Glenn v. Astrue (CONSENT)

Filing 21

MEMORANDUM OPINION. A separate judgment will issue. Signed by Honorable Wallace Capel, Jr on 9/22/09. (sl, )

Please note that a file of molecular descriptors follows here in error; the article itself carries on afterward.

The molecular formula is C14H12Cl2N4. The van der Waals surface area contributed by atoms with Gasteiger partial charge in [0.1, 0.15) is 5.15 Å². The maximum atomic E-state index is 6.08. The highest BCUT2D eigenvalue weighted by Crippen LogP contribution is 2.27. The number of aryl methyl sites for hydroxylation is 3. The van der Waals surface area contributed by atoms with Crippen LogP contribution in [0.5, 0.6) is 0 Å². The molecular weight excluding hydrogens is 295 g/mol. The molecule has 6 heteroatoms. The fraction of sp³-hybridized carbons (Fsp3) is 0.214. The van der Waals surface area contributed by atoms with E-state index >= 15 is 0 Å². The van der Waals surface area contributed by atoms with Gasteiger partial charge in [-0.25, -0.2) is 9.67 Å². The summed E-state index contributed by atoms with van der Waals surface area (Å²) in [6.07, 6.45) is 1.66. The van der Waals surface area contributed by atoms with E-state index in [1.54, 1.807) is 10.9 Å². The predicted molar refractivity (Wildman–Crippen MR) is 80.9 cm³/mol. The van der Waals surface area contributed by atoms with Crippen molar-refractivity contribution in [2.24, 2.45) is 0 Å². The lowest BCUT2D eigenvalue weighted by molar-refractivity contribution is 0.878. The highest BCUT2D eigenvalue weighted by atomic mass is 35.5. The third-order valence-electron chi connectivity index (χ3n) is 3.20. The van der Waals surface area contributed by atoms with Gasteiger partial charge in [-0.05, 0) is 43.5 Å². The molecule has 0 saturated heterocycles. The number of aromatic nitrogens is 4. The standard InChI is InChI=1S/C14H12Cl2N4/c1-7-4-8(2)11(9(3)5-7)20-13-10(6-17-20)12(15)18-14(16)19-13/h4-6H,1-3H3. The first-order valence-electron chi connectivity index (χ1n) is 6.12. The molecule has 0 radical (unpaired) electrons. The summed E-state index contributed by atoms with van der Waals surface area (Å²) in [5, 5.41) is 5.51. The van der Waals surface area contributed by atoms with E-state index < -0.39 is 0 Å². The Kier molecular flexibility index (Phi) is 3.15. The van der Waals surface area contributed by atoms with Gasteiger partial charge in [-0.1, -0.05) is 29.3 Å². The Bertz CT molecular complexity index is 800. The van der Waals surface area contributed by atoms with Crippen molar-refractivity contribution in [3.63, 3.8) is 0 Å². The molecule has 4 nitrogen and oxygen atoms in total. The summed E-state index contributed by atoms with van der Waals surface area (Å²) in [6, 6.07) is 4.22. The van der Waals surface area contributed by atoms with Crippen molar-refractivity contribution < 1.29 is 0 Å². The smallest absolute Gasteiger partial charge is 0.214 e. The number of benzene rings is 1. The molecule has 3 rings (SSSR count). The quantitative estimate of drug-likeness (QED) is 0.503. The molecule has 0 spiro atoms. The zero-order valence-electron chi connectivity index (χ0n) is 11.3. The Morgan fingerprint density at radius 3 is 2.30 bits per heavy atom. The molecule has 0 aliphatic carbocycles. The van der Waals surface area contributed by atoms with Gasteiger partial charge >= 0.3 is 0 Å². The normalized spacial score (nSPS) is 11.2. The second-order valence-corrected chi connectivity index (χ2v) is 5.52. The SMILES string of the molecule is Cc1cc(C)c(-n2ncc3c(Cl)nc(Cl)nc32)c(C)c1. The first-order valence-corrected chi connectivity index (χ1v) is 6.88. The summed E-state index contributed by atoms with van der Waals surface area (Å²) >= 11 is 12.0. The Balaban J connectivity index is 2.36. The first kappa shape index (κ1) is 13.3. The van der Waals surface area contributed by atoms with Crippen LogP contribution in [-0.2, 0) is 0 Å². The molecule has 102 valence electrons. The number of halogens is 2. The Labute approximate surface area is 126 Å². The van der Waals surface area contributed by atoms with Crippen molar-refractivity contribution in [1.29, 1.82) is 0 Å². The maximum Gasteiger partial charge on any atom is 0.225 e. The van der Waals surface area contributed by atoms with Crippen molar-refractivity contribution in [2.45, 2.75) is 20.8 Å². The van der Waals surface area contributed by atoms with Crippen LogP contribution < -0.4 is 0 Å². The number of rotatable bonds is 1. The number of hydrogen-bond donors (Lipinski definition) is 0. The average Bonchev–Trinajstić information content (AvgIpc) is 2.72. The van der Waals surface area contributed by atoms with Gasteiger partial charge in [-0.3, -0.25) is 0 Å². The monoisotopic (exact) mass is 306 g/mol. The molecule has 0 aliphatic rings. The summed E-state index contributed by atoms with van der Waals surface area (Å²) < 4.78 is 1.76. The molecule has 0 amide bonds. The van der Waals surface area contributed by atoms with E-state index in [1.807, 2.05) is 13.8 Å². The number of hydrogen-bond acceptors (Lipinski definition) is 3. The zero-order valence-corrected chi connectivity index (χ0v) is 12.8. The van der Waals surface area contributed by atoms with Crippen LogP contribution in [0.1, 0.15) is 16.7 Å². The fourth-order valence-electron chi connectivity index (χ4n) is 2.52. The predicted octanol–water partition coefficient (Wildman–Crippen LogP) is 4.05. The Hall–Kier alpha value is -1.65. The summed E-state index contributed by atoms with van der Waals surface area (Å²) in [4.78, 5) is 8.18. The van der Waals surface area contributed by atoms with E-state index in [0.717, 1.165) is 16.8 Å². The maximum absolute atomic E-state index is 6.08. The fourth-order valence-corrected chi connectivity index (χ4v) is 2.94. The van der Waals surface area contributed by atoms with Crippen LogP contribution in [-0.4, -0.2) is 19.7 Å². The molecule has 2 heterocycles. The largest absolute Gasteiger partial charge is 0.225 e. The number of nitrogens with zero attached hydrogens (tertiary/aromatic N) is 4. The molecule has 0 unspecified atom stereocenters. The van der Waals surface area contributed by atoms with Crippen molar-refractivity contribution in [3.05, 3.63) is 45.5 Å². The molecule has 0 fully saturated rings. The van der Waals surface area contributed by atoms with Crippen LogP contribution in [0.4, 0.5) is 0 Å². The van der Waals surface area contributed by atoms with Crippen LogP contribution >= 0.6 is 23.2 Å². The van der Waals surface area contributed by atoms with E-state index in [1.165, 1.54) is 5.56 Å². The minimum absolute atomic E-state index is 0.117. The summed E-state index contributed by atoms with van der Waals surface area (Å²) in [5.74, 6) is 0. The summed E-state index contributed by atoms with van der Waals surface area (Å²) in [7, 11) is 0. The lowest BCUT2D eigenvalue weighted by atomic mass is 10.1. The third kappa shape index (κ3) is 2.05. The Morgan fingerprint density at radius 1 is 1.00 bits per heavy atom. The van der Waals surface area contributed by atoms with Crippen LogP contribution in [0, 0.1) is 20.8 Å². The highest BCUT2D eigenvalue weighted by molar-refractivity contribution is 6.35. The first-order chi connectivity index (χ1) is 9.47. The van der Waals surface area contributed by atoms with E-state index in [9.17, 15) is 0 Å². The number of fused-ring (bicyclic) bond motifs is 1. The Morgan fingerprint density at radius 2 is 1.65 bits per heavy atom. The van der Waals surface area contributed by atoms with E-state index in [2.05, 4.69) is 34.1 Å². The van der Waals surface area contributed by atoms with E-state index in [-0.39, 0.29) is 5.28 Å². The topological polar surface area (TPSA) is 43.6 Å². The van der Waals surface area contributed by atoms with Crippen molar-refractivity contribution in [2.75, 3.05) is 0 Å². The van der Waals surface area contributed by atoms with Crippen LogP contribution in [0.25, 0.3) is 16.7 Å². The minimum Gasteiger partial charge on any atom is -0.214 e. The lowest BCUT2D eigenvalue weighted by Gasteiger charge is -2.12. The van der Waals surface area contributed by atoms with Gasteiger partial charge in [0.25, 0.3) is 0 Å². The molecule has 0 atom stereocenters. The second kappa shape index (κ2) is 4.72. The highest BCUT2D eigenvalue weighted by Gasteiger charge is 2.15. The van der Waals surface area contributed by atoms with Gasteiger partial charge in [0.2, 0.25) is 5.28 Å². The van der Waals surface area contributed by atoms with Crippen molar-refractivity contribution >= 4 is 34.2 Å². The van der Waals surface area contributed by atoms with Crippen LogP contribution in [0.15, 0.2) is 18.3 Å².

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IN THE DISTRICT COURT OF THE UNITED STATES F O R THE MIDDLE DISTRICT OF ALABAMA N O R T H E R N DIVISION T A N G E L A D. GLENN, fo r T.L.G. P l a in tif f , v. M IC H A E L J. ASTRUE, Commissioner of Social Security, D e f e n d a n t. ) ) ) ) ) ) ) ) ) ) ) CIVIL ACTION NO. 2:08cv700-WC M E M O R A N D U M OPINION I. IN T R O D U C T IO N P la in tif f Tangela D. Glenn filed this lawsuit on behalf of her daughter, T.L.G (" T L G " ),1 to review a final judgment by defendant Michael J. Astrue, Commissioner of S o c ia l Security, in which he determined that TLG is not "disabled" and therefore, not entitled to supplemental security income benefits. Plaintiff's application was denied at the initial a d m in is tra tiv e level. Plaintiff then requested and received a hearing before an A d m in is tra tiv e Law Judge ("ALJ"). Following the hearing, the ALJ also denied the claim. T h e Appeals Council rejected a subsequent request for review. The ALJ's decision co n seq u en tly became the final decision of the Commissioner.2 See Chester v. Bowen, 792 Pursuant to the E-Government Act of 2002, as amended on August 2, 2002, and M.D. Ala. General Order No. 2:04mc3228, the court has redacted the plaintiff's minor child's name throughout this opinion and refers to her as TLG. Pursuant to the Social Security Independence and Program Improvements Act of 1994, Pub.L. No. 103-296, 108 Stat. 1464, the functions of the Secretary of Health and Human Services with respect to 2 1 F .2 d 129, 131 (11th Cir. 1986). The parties have consented to the undersigned United States M a g is tra te Judge rendering a final judgment in this lawsuit pursuant to 28 U.S.C. 636(c)(1) a n d M.D. Ala. LR 73.1. The court has jurisdiction over this lawsuit pursuant to 42 U.S.C. 4 0 5 (g) and 1383(c)(3). F o r the reasons that follow, the Court concludes that the Commissioner's decision d e n yin g TLG supplemental security income benefits should be AFFIRMED. II. S T A N D A R D OF REVIEW T h e Personal Responsibility and Work Opportunity Reconciliation Act of 1996 in c lu d e s the standard for defining child disability under the Social Security Act. See PUB. L . NO. 104- 193, 110 Stat. 2105, 2188 (1996). The statute provides that an individual under 1 8 shall be considered disabled "if that individual has a medically determinable physical or m e n ta l impairment, which results in marked and severe functional limitations, and which can b e expected to result in death or which has lasted or can be expected to last for a continuous p e rio d of not less than 12 months." 42 U.S.C. 1382c(a)(3)(C)(I) (1999). The sequential analysis for determining whether a child claimant is disabled is as f o l lo w s : 1 . If the claimant is engaged in substantial gainful activity, he is not disabled. 2 . If the claimant is not engaged in substantial gainful activity, the C o m m is s io n e r determines whether the claimant has a physical or mental im p airm en t which, whether individually or in combination with one or more o th e r impairments, is a severe impairment. If the claimant's impairment is not s e v e re , he is not disabled. Social Security matters were transferred to the Commissioner of Social Security. 3. If the impairment is severe, the Commissioner determines whether the im p a irm e n t meets the durational requirement and meets, medically equals, or f u n c tio n a lly equals in severity an impairment listed in 20 C.F.R. Part 404, S u b p a rt P, Appendix 1. If the impairment satisfies this requirement, the c la im a n t is presumed disabled. S e e 20 C.F.R. 416.924(a)-(d) (1997). T h e Commissioner's regulations provide that if a child's impairment or impairments a re not medically equal, or functionally equivalent in severity to a listed impairment, the child i s not disabled. See 20 C.F.R. 416.924(d)(2) (1997). In reviewing the Commissioner's d e c is io n , the court asks only whether the ALJ's findings concerning the steps are supported b y substantial evidence. See Brown v. Callahan, 120 F.3d 1133 (10th Cir. 1997). III. S T A T E M E N T OF THE ISSUES P l a in tif f raises three issues for this Court's review: (1) whether the ALJ committed le g a l error at step three of the evaluation process; (2) whether the ALJ erred by rejecting the m e d ic a l opinions expressed by Dr. McCleod; and (3) whether the ALJ erred by determining that TLG's mental impairments imposed no limitation in the domain of self-care. The Court w ill address each of these issues in turn. IV . DISCUSSION A. W h e th e r the ALJ committed legal error at step three of the evaluation process. Plaintiff argues that "the Commissioner's decision should be reversed, because the ALJ committed legal error at step three of the evaluation process that prevents the support of substantial evidence." Pl.'s Brief (Doc. #15) at 10. Plaintiff identifies two specific errors in the ALJ's e v a lu a tio n process: (1) the "ALJ should [have] obtain[ed] an updated medical opinion from a medical expert where additional medical evidence [was] received that could modify the sta te agency medical consultant's finding that the impairment(s) was not equivalent in se v e rity to any impairments in the Listing of Impairments;" and (2) the ALJ failed "to p ro v id e meets or medically equals rationale." Id. at 12-13. 1. U p d a t e d Medical Opinion P la in tif f argues that the ALJ was required to get updated medical information upon re c e i v i n g Dr. McCleod's (TLG's treating psychiatrist) opinions of 22 August 2006, c o n c ern in g the limitations imposed by TLG's mental impairments, which were received by the ALJ after the non-examining DDS physician (Dr. Simpson) reviewed the evidentiary re c o rd . Pl.'s Brief (Doc. #15) at 12. Plaintiff relies on SSR 96-6p. to argue that the ALJ was re q u ire d to order an updated medical opinion when he received the additional medical e v id e n c e . S S R 96-6p requires an ALJ to obtain an updated medical opinion from a medical e x p e rt "[w]hen additional medical evidence is received that in the opinion of the a d m in is tra tiv e law judge or the Appeals Council may change the State agency medical or p s yc h o lo g ic a l consultant's finding that the impairment(s) is not equivalent in severity to any im p a irm e n t in the Listing of Impairments." Thus, the requirement to order an updated m e d ic a l opinion in this case was subject to whether the additional evidence, in the opinion o f the ALJ, would have changed Dr. Simpson's findings. It is clear from his opinion that the ALJ did in fact review and consider the updated medical opinions and found them insufficient to warrant an updated medical opinion.3 As th e Commissioner rightly argues, "Dr. McCleod's subsequent treatment records contained little new information." Comm.'s Brief (Doc. #18) at 10 ("For instance, Dr. McCleod a ss ig n e d GAF scores of 65 before and after Dr. Simpson issued his opinion (Tr. 154, 156, 1 6 0 ). Her diagnoses also did not change (Tr. 157, 163). From May through August 2006, Dr. M c C leo d consistently observed that Plaintiff was cooperative and oriented, with appropriate in s ig h t, good judgment, intact memory, average intelligence, and no unusual thought content (T r. 155, 157, 159, 161, 163)."). T h u s , because the ALJ was not of the opinion that the additional medical evidence m i g h t change Dr. Simpson's findings, he was not required to "obtain an updated medical o p in io n from a medical expert." SSR 96-6p. The Court finds the ALJ's determination is s u p p o rte d by substantial evidence and, thus, no error occurred. 2. M e e ts or medically equals rationale. P la in tif f argues the ALJ erred at step three of the evaluation process "by neglecting to provide meets or medically equals rationale." Pl.'s Brief (Doc. #15) at 12. Plaintiff c o n c ed e s the ALJ provided rationale with respect to the functionality findings, but argues the A L J failed to evaluate each tier of step three individually. Plaintiff relies on Ellington v. A s tr u e , 2008 WL 1805435, *8 (M.D. Ala. April 18, 2008 ) (Coody, J.), in which the court sta ted "[s]tep three's three-tiered approach requires the ALJ to evaluate each tier individually The ALJ discussed Dr. McCleod's treatment notes of 22 August 2006 and their seeming inconsistencies. (Tr. 20); see also, (Tr. 21) (ALJ discussing Dr. Mcleod's treatment notes of late 2006 and early 2007). 3 to determine whether [claimant] meets, medically equals, or functionally equals the Listings." T h e Court agrees with Plaintiff that is was error for the ALJ to fail to discuss the in d iv id u a l analysis required under step three. The Commissioner stops short of admitting erro r, but insists that remand is unnecessary because the error did not effect the ALJ's u ltim a te decision. Comm'r. Brief (Doc. #18) at 10. The Court agrees with the C o m m is s io n e r that remand is unnecessary. In Ellington, the plaintiff put forth multiple listings which she believed applied to her c h ild 's condition. Ellington, 2008 WL 1805435 at *8. The court in Ellington agreed with p la in tif f , based on the evidence in the record, that her child may have met or equalled one of t h e Listings. Id. Because it appeared the child in Ellington met or equaled one of the L isting s, and the ALJ had failed to articulate his reasons for finding that she did not, the court w a s unable to review the decision to determine whether the ALJ's decision was supported b y substantial evidence. Id. Furthermore, in Ellington the court held that even if the ALJ h a d properly completed the first two tiers of the three-step analysis, that "at a minimum, the A L J 's analysis at the third tier of step three that [claimant] does not `functionally equal' the L is tin g s is flawed and not supported by substantial evidence." Ellington, 2008 WL 1805435 a t *8. Thus the court determined remand was necessary. Id. T h e present case is distinguishable because substantial evidence supports the ALJ's f u n c tio n a lity findings. Further, a review of the record reveals that, unlike Ellington, the r e c o rd evidence does not support a finding that TLG met or equaled any of the Listings. In d e e d , Plaintiff does not even suggest a Listing that TLG may meet, and Plaintiff's only challenge to the functionality finding is to make the unsupported assertion that the ALJ's d e te rm in a tio n lacks substantial evidence. Pl.'s Brief (Doc. #15) at n. 3. It is not the job of th e Court to suppose an argument on Plaintiff's behalf. If Plaintiff believed TLG met, m e d ic a lly equalled, or functionally equaled one of the Listings, then she should have put f o rth the Listing and arguments in support. See Ellison v. Barnhart, 355 F.3d 1272, 1276 (1 1 t h Cir. 2003) ("[C]laimant bears the burden of proving that [s]he is disabled, and, c o n s e q u e n tly, [s]he is responsible for producing evidence in support of h[er] claim."). This Court has reviewed the determination by the ALJ and consulted the Listings and f in d s that, although the ALJ failed to specify the Listings he considered, because substantial re c o rd evidence supports the ALJ's finding that TLG did not meet or medically equal a L is tin g , remand is improper. See Turberville ex rel. Rowell v. Astrue, 316 Fed. App'x 891, 8 9 3 (11th Cir. 2009) (finding that "though the ALJ did not explicitly discuss why [Claimant] d i d not actually meet Listing 112.05 - substantial record evidence supports that [Claimant's] c o n d itio n did not actually or functionally meet Listing 112.05 and, therefore, supports the A L J's ultimate conclusion that [Claimant] was not disabled," making remand unnecessary). B. W h e th e r the ALJ erred by rejecting medical opinions expressed by Dr. M c C le o d . P la in tif f argues the ALJ's rejection of Dr. McCleod's opinion "that TLG's mental im p a irm e n ts imposed marked limitation of function in the domain areas of interacting and re la tin g with others and caring for herself" was reversible error. Pl.'s Brief (Doc. #15) at 13. T h e opinion of a treating physician "`must be given substantial or considerable weight u n le ss 'good cause' is shown to the contrary.'" Phillips v. Barnhart, 357 F.3d 1232, 1240-41 (11th Cir. 2004)(substantial evidence supported ALJ decision to give less weight to opinion o f treating physician; remanded on other grounds) (quoting Lewis v. Callahan, 125 F.3d 1 4 3 6 , 1440 (11th Cir. 1997)). "`Good cause' exists when the: (1) treating physician's o p in io n was not bolstered by the evidence; (2) evidence supported a contrary finding; or (3) tre a tin g physician's opinion was conclusory or inconsistent with the doctor's own medical re c o rd s ." Id. (citing Lewis, 125 F.3d at 1440). "When electing to disregard the opinion of a treating physician, the ALJ must clearly articulate its reasons." Id. (citing Lewis, 125 F.3d a t 1440). In this case, the ALJ articulated "good cause" for affording Dr. McCleod's opinion little weight. Specifically, the ALJ stated that he afforded McCleod's opinion little weight b e c a u s e it was inconsistent with her own treatment records (Tr. 17, 21), and was not su p p o rted by the record (Tr. 17, 24). As the Commissioner correctly notes, despite Dr. M c C le o d 's opinion that TLG suffered from marked limitations, her treatment notes reveal th a t : TLG's behavior was "appropriate" or "appropriate, cooperative," (Tr. 151, 153, 155, 1 5 7 , 159, 161, 163); she exhibited "appropriate" judgment, "good" insight, and "average" intelligen ce (Tr. 153, 155, 157, 159, 161, 163); and her GAF scores of 65 (Tr. 154, 156, 160), w e r e consistent with mild symptoms and not marked limitations. See Comm'r Brief (Doc. # 1 8 ) at 14. Further, the ALJ also noted that there was no medically acceptable evidence to s u p p o rt Dr. McCleod's opinion and that Dr. McCleod's conclusions were based on "clinical h isto ry" rather then her own observations. (Tr. 22, 24). T h is Court agrees with the ALJ that Dr. McCleod's opinions are inconsistent with her o w n treatment notes and contrary to the medical record evidence in this case. The ALJ p ro p e rly articulated"good cause" for affording Dr. McCleod's opinion little weight, and his d e c is io n is supported by substantial evidence. C. W h eth er the ALJ erred by determining that TLG's mental impairments im p o s e d no limitation in the domain area of self-care. P la in tif f argues that the ALJ's "obvious" error in finding that TLG suffered no marked lim ita tio n s in the domain of self-care requires reversal. Plaintiff relies on what she claims to be record evidence of TLG's suicidal tendencies, violence towards others, and other such b e h a v io ra l problems. See Pl.'s Brief (Doc. #15) at 16. In discussing this domain, the ALJ stated "there was no allegation of a limitation in th is area, and no medical findings based on medically acceptable clinical or diagnostic te c h n iq u e s that would warrant a finding that a limitation exists." (Tr. 24). The allegations th a t Plaintiff now asserts are not medical findings, but are based on her own reporting that T L G exhibited suicidal ideation. (Tr. 167). However, the ALJ did not find Plaintiff to be e n tire ly credible.4 See (Tr.16). Even Plaintiff's reporting of the threats of suicide reveal that s u c h threats were only made when TLG "gets mad and doesn't get her way" (Tr. 167). Additionally, these threats, and those of physical violence are not corroborated by the m e d ica l evidence in the record. In fact, the record of self-care in this case led the ALJ to c o n c lu d e that "the evidence does not indicate that the claimant was anything but independent in her activities of daily living." (Tr. 24). 4 Plaintiff makes no discrete challenge to the ALJ's credibility determination. Accordingly, Plaintiff has failed to show any error in the ALJ's determination that T L G does not show limitations in the domain of self-care. VI. CONCLUSION T h e Court has carefully and independently reviewed the record and concludes the d e c is io n of the Commissioner is AFFIRMED. A separate judgment will issue. D O N E this 22nd day of September, 2009. /s/ Wallace Capel, Jr. WALLACE CAPEL, JR. U N IT E D STATES MAGISTRATE JUDGE